posted by slide at 11:52 AM on October 26, 2010

Does this landlord have lots of buildings? Where is it located? Can you talk to any of the other tenants? Can you google the landlord? You'll probably have to pay for the utilities to be turned on so you couldn't try the stove or fridge in advance anyway but this is usually not something to worry about. Tenant law in nyc is strongly on the side of the tenant. Most of the people who have trouble are intimidated or don't know their rights. Leases are mainly boilerplate but see if there are any peculiar riders added on at the end.
posted by Obscure Reference at 11:57 AM on October 26, 2010 [1 favorite]

One more thing: Because tenant law so favors the tenant, landlords can get paranoid about whom they rent to, thus ask for all kinds of references and credit checks since, once they're stuck with you, it is hard to get rid of you. Keep this in mind if you want to negotiate something up front since, if you really want this place, you don't want the landlord to think you're going to be trouble. As far as the landlord having trouble replacing you at a moment's notice, if (s)he has a lot of buildings, this won't be a concern since you represent a small part of the total rental income.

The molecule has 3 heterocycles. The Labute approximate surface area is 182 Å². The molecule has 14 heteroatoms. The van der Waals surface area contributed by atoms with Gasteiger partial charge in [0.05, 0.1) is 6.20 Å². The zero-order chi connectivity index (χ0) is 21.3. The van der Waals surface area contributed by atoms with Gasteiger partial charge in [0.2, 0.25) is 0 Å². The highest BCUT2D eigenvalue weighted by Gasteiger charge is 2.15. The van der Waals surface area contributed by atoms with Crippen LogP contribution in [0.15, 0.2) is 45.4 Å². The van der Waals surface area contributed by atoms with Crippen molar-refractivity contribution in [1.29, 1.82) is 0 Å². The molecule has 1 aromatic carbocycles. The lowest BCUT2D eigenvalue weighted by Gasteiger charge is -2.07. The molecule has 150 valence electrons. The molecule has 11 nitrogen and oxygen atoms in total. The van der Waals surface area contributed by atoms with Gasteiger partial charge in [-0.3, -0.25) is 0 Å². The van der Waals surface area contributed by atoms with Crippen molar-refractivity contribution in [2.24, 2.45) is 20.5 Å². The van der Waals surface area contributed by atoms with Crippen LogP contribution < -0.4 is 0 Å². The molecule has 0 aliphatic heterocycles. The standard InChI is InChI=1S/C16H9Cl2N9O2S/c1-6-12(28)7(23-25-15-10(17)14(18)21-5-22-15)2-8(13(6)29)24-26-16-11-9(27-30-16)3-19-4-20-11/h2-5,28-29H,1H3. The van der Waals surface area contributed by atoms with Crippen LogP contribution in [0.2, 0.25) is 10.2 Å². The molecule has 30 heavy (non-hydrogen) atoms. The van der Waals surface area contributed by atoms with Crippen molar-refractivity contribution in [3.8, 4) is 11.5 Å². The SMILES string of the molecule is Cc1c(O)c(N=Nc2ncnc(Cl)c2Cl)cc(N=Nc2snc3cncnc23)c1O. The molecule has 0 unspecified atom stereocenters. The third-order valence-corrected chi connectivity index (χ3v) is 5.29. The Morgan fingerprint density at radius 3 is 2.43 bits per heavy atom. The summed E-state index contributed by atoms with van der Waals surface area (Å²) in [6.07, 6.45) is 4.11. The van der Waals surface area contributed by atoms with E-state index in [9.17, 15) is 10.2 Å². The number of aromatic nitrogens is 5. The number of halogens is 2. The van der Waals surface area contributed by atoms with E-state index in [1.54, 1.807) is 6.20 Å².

posted by Obscure Reference at 12:13 PM on October 26, 2010 [1 favorite]

Best answer: My last two apartments in New York City required me to start my leases on the 1st of the month but pro-rated the first months' rent to account for days when I was not living in the apartment. It did seem to me that landlords are getting stricter about that 1st of the month deal, which did not used to be the case in my experience.

Pay attention to any lease riders regarding roommates, pets, subletting, last month's rent, security deposit, and breaking the lease. These things are all covered by the tenant right's guide on the attorney general's website.
posted by peanut_mcgillicuty at 12:28 PM on October 26, 2010

Obscure Reference NAILED IT.

Leases in NYC are exceptionally boilerplate. There are agencies and inspectors if things go wrong down the road.....

Meanwhile, right now you sound like a "classic" pain in the ass tenant, and I know you don't mean to! Stop this immediately. You are exceptionally replaceable at this stage of the game. Keep this in mind.